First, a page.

MOSFET Switching Problems


#8

@jjlee32,

Thanks for the details, it helps to know some of the specifics. As @ScruffR has pointed out, I think we are still not all understanding what you want to do. For example, a 12V regulator is typically used to deliver a 12V output from a higher (buck) or lower (boost) voltage. If you already have 12V, then you don’t need a regulator at all but may need:

  1. Bypass capacitors to help prevent temporary voltage dips when a motor is switched on
  2. Diodes (like you have in your circuit) to dump reverse current when motors are switched off.
  3. Some current protection devices like fuses or resettable PTC fuses

Also, as @ScruffR pointed out, solder less breadboards are not intended to handle this amount of current. From what I can see on-line solder less breadboards are typically only used for 1-2A current circuits.

Have you considered buying a commercial relay board rated to handle your needs? Otherwise, you will need to use a soldered breadboard such as the Adafruit perma-proto and use solid core wire to to handle connections requiring more than 2 Amps.

Hope this helps,

Chip


#9

I guess I should have been more clear, my apologies. For the project I am doing I plan on having this one power supply power the entire system. I’m trying to make a stand alone garden that plugs into the wall. So he supply would have to power all of my pumps, valves, and sensors as wells as my Photon. I know ill need a 5v linear regulator and now i know i wont need a 12V.

In regard to the board; I have had a feeling that i would eventually need to make the switch. I so far have been just testing everything individually before i start to put it all together. Do you think I should do my entire circuit on the soldered board or just the higher power things?

Now back to the original problem, for the heck of it I tried the above circuit as is and it worked from the jump without the jumper connected to the resistor. When i connected the photon while it was running the valve failed to open and close. So essentially the problem i was having that made me want to come here for support was fixed by the solution you suggested and now that same solution doesn’t work and the original problem works. Any thoughts on why this is acting so strange?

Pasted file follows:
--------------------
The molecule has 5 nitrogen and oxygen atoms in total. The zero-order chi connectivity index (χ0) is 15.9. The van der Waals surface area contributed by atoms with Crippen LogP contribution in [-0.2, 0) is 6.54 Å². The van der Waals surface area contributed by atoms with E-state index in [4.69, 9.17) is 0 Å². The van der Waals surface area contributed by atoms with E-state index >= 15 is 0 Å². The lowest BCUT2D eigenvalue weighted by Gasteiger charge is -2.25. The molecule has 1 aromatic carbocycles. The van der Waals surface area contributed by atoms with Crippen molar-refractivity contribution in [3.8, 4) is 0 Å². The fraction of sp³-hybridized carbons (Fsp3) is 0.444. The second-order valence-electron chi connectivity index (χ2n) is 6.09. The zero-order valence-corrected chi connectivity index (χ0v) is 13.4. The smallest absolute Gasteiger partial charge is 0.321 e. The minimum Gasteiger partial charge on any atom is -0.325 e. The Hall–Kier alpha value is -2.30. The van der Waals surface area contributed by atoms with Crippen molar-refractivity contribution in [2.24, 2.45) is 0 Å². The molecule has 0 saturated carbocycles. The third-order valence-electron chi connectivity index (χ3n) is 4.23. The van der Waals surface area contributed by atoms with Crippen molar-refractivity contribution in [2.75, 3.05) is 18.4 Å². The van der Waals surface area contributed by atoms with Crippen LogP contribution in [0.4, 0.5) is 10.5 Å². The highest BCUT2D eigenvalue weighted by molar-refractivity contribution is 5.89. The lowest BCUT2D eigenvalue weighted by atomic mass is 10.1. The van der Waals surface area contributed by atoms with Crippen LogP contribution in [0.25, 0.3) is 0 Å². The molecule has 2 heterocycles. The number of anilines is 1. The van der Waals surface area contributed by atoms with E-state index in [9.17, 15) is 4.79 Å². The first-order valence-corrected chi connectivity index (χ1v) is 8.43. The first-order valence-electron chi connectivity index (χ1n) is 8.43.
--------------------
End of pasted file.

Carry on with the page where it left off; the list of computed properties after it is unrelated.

#10

@jjlee32,

It seems that we have made some progress here. But, just to recap and to make sure I have this right. :wink:

  1. For your project, all your solenoids and pumps require 12V which you will supply with a single 150W 12V power supply.
  2. In addition, you need to power your Photon and that will require a 5V buck regulator (linear or switched, your choice) to reduce the 12V down to 5V.
  3. We agreed that any of the components that draw more than 2A would need to move to a soldered breadboard and those circuits would need solid core wire to carry the higher-current.

I would suggest you move your entire project to the soldered board if you intend to leave it in operation for any significant amount of time. I would also suggest you use consistent colored wires and try to be neat to make troubleshooting and future improvements easier.

As for the weird behavior, I think you need to troubleshoot this in a methodical manner. The first step is to isolate the systems and validate them individually such as the MOSFET circuit and the Photon control lines. Ideally, you can confirm that each is working correctly before you connect them. Then, if you are getting an unexpected result, you may need to make some measurements of what is happening in your circuit. For example, if you could measure the Photon pin that is controlling the MOSFET, you could validate it is delivering the right signals. An oscilloscope is ideal for this as some issues are transient in nature and may not show up on a volt meter.

Sometimes a circuit simulation is helpful. Here is one I created for this circuit (you will need to use Chrome to open this link)

Can you try to collect some more data and let us know what you find?

Chip


#11

Chip, Thanks again for such great information. I’lll have to work to further isolate the problem and get back to you as time allows. I have tried previously to wire 4 of these circuits to a soldered board but none of those work, from what i assume is the same problem, and that is what drove me to move back to the bread boards. Ill have to somehow find the problem using some of the tools you’ve provided and then move to the soldered board.

The regulator I am using is linear, L7805CV, I have yet to try and wire it up but it looks simple enough, one in, one out, and a grounding pin. Any tricks of the trade when working with those? Now that i think about it, I have the power shield which has an input for 7 to 20v that it can use to power the board and charge the battery. If i were to go that route should I use a 12V regulator or a 5V, or just wire straight to the power supply (this seems wrong). The only thing that concerns me is the power shield somehow getting overloaded with current and damaging the board.